The president of Florida A&M University submitted his resignation Wednesday, the same day the university was sued by parents of a drum major who died during a hazing. It was unclear if the two events were related.
James Ammons announced the resignation, which takes effect Oct. 11, in a letter to the chairman of the university’s governing board. He said his decision came after “considerable thought, introspection and coversations with my family.”
The school’s trustees gave Ammons a vote of no-confidence in June, after questioning his leadership in several areas, including what some saw as his lax attitude toward hazing and management of the band prior to Robert Champion’s death in November.
At the time, Ammons said he would stay on the job, and he immediately recommended stringent new eligibility requirements for membership in The Marching 100 band, which has played at Super Bowls and inauguration ceremonies.
Champion died in November after being beaten by fellow band members during a hazing ritual aboard a bus parked outside an Orlando hotel following a football game against the school’s archrival.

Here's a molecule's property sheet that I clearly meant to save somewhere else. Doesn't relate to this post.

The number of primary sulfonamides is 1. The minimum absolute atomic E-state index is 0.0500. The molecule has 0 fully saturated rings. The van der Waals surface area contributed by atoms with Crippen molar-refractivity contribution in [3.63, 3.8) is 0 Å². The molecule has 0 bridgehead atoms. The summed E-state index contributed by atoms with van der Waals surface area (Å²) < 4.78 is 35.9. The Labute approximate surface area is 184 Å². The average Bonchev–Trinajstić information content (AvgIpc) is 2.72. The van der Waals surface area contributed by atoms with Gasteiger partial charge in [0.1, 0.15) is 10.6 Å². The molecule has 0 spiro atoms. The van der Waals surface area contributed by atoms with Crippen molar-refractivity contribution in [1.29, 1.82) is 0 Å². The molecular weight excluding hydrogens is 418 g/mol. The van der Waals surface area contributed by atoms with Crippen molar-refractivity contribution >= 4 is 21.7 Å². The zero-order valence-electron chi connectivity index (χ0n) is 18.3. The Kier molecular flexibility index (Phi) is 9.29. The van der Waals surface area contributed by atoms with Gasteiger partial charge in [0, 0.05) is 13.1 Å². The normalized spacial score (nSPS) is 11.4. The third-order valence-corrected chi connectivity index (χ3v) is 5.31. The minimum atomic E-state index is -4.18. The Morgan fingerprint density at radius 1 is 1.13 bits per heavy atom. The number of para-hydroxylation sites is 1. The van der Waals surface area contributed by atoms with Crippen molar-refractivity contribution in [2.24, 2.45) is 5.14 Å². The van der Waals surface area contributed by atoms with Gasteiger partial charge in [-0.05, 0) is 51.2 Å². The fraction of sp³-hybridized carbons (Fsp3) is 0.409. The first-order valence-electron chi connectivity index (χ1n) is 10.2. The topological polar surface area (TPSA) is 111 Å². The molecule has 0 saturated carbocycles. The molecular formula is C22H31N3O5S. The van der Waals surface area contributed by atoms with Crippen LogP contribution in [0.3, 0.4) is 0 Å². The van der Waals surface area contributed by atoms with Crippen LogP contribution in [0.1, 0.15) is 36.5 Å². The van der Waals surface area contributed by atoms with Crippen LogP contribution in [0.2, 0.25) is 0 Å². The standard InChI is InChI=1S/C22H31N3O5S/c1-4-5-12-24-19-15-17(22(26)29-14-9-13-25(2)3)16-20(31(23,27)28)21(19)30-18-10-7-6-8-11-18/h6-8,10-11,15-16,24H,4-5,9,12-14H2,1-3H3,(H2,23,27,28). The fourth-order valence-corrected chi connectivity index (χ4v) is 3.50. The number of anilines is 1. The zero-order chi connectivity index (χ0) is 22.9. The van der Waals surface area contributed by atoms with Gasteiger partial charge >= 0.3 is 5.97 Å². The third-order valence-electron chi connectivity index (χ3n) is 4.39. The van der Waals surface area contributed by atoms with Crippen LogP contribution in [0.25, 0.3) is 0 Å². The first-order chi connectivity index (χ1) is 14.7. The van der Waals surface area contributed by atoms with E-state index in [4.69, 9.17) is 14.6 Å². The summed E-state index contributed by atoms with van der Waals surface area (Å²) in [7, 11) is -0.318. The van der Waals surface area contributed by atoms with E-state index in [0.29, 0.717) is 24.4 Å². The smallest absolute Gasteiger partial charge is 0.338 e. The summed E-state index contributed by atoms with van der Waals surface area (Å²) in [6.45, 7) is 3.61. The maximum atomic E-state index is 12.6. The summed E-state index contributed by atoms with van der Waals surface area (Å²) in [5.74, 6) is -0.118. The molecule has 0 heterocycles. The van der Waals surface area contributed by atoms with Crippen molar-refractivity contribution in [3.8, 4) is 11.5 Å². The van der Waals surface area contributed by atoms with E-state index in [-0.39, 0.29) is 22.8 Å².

Eleven FAMU band members face felony hazing charges, while two others face misdemeanor counts for alleged roles in the hazing. They have pleaded not guilty. Their trial is scheduled to begin the same month as Ammons’ resignation, in October.
Champion’s death put a spotlight on hazing at the school and led to the suspension of the band until at least next year.
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article courtesy of BlackAmericaWeb.com